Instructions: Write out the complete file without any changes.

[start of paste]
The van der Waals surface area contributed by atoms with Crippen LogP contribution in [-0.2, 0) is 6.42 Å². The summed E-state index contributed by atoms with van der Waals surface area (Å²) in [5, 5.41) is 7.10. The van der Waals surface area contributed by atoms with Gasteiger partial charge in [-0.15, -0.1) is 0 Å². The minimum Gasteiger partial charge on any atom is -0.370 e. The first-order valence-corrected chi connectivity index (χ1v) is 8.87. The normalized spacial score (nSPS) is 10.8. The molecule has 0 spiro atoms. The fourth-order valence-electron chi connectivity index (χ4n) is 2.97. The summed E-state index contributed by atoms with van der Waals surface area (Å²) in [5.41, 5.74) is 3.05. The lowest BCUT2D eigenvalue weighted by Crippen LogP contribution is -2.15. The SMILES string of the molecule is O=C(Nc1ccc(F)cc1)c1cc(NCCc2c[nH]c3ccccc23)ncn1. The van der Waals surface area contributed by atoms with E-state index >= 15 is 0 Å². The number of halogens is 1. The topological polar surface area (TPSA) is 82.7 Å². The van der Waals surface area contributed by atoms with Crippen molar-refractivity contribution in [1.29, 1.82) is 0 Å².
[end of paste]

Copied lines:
The van der Waals surface area contributed by atoms with Crippen LogP contribution in [-0.2, 0) is 6.42 Å². The summed E-state index contributed by atoms with van der Waals surface area (Å²) in [5, 5.41) is 7.10. The van der Waals surface area contributed by atoms with Gasteiger partial charge in [-0.15, -0.1) is 0 Å². The minimum Gasteiger partial charge on any atom is -0.370 e. The first-order valence-corrected chi connectivity index (χ1v) is 8.87. The normalized spacial score (nSPS) is 10.8. The molecule has 0 spiro atoms. The fourth-order valence-electron chi connectivity index (χ4n) is 2.97. The summed E-state index contributed by atoms with van der Waals surface area (Å²) in [5.41, 5.74) is 3.05. The lowest BCUT2D eigenvalue weighted by Crippen LogP contribution is -2.15. The SMILES string of the molecule is O=C(Nc1ccc(F)cc1)c1cc(NCCc2c[nH]c3ccccc23)ncn1. The van der Waals surface area contributed by atoms with E-state index >= 15 is 0 Å². The number of halogens is 1. The topological polar surface area (TPSA) is 82.7 Å². The van der Waals surface area contributed by atoms with Crippen molar-refractivity contribution in [1.29, 1.82) is 0 Å².